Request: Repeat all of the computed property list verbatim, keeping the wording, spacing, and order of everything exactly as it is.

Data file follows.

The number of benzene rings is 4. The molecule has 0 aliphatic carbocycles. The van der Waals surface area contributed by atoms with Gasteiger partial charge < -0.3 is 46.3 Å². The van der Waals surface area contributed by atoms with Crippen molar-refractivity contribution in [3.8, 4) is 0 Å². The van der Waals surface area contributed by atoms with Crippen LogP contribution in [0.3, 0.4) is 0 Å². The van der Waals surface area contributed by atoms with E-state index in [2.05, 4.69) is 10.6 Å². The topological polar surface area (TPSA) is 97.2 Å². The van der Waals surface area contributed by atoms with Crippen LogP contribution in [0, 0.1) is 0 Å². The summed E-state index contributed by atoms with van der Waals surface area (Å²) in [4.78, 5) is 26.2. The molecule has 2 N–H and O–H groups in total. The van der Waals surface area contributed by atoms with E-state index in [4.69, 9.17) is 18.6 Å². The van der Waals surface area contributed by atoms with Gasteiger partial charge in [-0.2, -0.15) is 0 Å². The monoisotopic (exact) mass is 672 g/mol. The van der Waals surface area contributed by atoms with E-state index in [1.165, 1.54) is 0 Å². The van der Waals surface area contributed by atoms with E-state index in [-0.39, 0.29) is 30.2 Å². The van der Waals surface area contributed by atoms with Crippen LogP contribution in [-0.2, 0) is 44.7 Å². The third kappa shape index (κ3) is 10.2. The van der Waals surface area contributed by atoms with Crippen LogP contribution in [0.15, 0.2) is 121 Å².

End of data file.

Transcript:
The number of benzene rings is 4. The molecule has 0 aliphatic carbocycles. The van der Waals surface area contributed by atoms with Gasteiger partial charge < -0.3 is 46.3 Å². The van der Waals surface area contributed by atoms with Crippen molar-refractivity contribution in [3.8, 4) is 0 Å². The van der Waals surface area contributed by atoms with Crippen LogP contribution in [0.3, 0.4) is 0 Å². The van der Waals surface area contributed by atoms with E-state index in [2.05, 4.69) is 10.6 Å². The topological polar surface area (TPSA) is 97.2 Å². The van der Waals surface area contributed by atoms with Crippen LogP contribution in [0, 0.1) is 0 Å². The summed E-state index contributed by atoms with van der Waals surface area (Å²) in [4.78, 5) is 26.2. The molecule has 2 N–H and O–H groups in total. The van der Waals surface area contributed by atoms with E-state index in [4.69, 9.17) is 18.6 Å². The van der Waals surface area contributed by atoms with Gasteiger partial charge in [-0.2, -0.15) is 0 Å². The monoisotopic (exact) mass is 672 g/mol. The van der Waals surface area contributed by atoms with E-state index in [1.165, 1.54) is 0 Å². The van der Waals surface area contributed by atoms with E-state index in [-0.39, 0.29) is 30.2 Å². The van der Waals surface area contributed by atoms with Crippen LogP contribution in [-0.2, 0) is 44.7 Å². The third kappa shape index (κ3) is 10.2. The van der Waals surface area contributed by atoms with Crippen LogP contribution in [0.15, 0.2) is 121 Å².